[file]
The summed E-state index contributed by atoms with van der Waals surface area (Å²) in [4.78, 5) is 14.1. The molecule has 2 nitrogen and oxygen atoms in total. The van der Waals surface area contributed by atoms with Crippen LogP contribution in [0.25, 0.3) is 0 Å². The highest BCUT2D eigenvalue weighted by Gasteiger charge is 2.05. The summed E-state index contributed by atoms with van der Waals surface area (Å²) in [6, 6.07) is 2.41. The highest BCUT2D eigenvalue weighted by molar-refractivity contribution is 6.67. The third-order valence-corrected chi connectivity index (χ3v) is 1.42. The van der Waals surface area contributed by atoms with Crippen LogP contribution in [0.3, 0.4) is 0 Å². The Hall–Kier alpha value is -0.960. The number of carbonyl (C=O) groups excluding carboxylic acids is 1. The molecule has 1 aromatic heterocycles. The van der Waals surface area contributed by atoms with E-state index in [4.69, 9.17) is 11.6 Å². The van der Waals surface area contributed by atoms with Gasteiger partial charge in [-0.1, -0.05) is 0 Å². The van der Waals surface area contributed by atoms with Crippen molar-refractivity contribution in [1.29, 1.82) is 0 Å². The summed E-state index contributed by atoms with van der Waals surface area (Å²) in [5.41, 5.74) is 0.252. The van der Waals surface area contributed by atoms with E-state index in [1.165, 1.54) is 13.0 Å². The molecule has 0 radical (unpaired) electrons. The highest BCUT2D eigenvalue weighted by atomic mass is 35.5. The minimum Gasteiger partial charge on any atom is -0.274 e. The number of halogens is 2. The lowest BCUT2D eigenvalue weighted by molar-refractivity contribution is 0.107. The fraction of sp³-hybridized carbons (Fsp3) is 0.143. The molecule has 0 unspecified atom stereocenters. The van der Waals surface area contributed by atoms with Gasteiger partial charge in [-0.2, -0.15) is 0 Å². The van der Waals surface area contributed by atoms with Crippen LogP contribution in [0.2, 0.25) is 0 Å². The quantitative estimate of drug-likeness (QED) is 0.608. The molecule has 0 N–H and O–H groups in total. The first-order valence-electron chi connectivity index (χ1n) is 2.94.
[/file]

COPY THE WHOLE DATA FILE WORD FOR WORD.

The summed E-state index contributed by atoms with van der Waals surface area (Å²) in [4.78, 5) is 14.1. The molecule has 2 nitrogen and oxygen atoms in total. The van der Waals surface area contributed by atoms with Crippen LogP contribution in [0.25, 0.3) is 0 Å². The highest BCUT2D eigenvalue weighted by Gasteiger charge is 2.05. The summed E-state index contributed by atoms with van der Waals surface area (Å²) in [6, 6.07) is 2.41. The highest BCUT2D eigenvalue weighted by molar-refractivity contribution is 6.67. The third-order valence-corrected chi connectivity index (χ3v) is 1.42. The van der Waals surface area contributed by atoms with Crippen LogP contribution in [0.3, 0.4) is 0 Å². The Hall–Kier alpha value is -0.960. The number of carbonyl (C=O) groups excluding carboxylic acids is 1. The molecule has 1 aromatic heterocycles. The van der Waals surface area contributed by atoms with E-state index in [4.69, 9.17) is 11.6 Å². The van der Waals surface area contributed by atoms with Gasteiger partial charge in [-0.1, -0.05) is 0 Å². The van der Waals surface area contributed by atoms with Crippen molar-refractivity contribution in [1.29, 1.82) is 0 Å². The summed E-state index contributed by atoms with van der Waals surface area (Å²) in [5.41, 5.74) is 0.252. The van der Waals surface area contributed by atoms with E-state index in [1.165, 1.54) is 13.0 Å². The molecule has 0 radical (unpaired) electrons. The highest BCUT2D eigenvalue weighted by atomic mass is 35.5. The minimum Gasteiger partial charge on any atom is -0.274 e. The number of halogens is 2. The lowest BCUT2D eigenvalue weighted by molar-refractivity contribution is 0.107. The fraction of sp³-hybridized carbons (Fsp3) is 0.143. The molecule has 0 unspecified atom stereocenters. The van der Waals surface area contributed by atoms with Gasteiger partial charge in [-0.2, -0.15) is 0 Å². The van der Waals surface area contributed by atoms with Crippen LogP contribution in [0.2, 0.25) is 0 Å². The quantitative estimate of drug-likeness (QED) is 0.608. The molecule has 0 N–H and O–H groups in total. The first-order valence-electron chi connectivity index (χ1n) is 2.94.